1. Decreased international pressure for conservation measures: Other countries, international companies, and institutions are among the main agents that have been acting for environmental protection of the Amazon during the government of Jair Bolsonaro. This is because the current government appears to somewhat respond only to market-based incentives. For example, the Brazilian president was extremely slow to take measures to fight forest fires last year[2]. It was only after it gained huge prominence in the media around the world and led international actors to put pressure on the government that this issue began to be (even though still reluctantly) addressed. This type of pressure, however, is bound to fade while the entire world is focused on fighting the spread of the new coronavirus. That is to say, with the coronavirus on everyone’s mind, the price of short-term international reputation that Brazil will pay for not containing deforestation will likely decrease.
  2. Fewer army resources available: As an attempt to increase monitoring, enforce the already existent conservation policies and respond to the international pressure, in addition to keeping troops in the Amazon for two months in 2019, Brazilian authorities were debating a longer intervention this year, starting in March. However budgetary resources and attention that could be devoted to the Amazon will now have to be used to combat COVID-19. Bolsonaro, for example, asked the Army to use its facilities and personnel to produce hand sanitizers and hydroxychloroquine capsules – which Bolsonaro claims is a very effective method of treating coronavirus patients, despite its effectiveness not having been proven by scientists.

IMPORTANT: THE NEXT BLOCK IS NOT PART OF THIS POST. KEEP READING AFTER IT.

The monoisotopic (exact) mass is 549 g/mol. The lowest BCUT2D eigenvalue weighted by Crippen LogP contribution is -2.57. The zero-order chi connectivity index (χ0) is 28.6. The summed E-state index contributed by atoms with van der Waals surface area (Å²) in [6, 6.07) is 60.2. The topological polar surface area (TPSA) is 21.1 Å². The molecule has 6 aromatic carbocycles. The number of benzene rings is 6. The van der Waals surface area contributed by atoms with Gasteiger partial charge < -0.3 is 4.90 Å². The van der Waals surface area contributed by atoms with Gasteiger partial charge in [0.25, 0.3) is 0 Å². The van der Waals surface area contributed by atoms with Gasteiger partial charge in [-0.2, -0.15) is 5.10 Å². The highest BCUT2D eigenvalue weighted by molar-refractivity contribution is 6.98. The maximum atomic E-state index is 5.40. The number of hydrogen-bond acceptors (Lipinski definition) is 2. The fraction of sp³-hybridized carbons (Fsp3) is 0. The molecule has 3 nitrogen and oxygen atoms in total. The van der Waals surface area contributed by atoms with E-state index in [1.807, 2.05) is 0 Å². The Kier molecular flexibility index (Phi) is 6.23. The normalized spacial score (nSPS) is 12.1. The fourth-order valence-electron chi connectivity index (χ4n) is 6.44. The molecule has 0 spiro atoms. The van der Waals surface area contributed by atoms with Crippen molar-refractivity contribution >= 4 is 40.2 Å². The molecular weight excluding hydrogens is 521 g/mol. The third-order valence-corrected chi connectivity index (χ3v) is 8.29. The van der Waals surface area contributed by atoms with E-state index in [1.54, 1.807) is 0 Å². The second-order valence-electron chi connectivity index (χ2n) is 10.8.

3. The effects of the economic crises:
    1. At the regional and local level: Regional authorities are already largely opposed to strict environmental control operations, complaining about the impact on local economic activity. With the next recession that will likely ensue because of the COVID-19 outbreak, there will likely be more local pressure against environmental control operations in the Amazon, which can have severe consequences if large-scale deforestation activities remain active. However, the effects of an economic crisis on deforestation are not yet entirely clear: On one hand, the fall in economic activity in the midst of the recession could potentially reduce the demand for new land, which is obtained through clearing the forest. More likely though, the crisis can lead many people to poverty, which would increase the propensity for them to engage in illegal activities (including the commercialization of mahogany and other high-profile timber wood) to earn more income.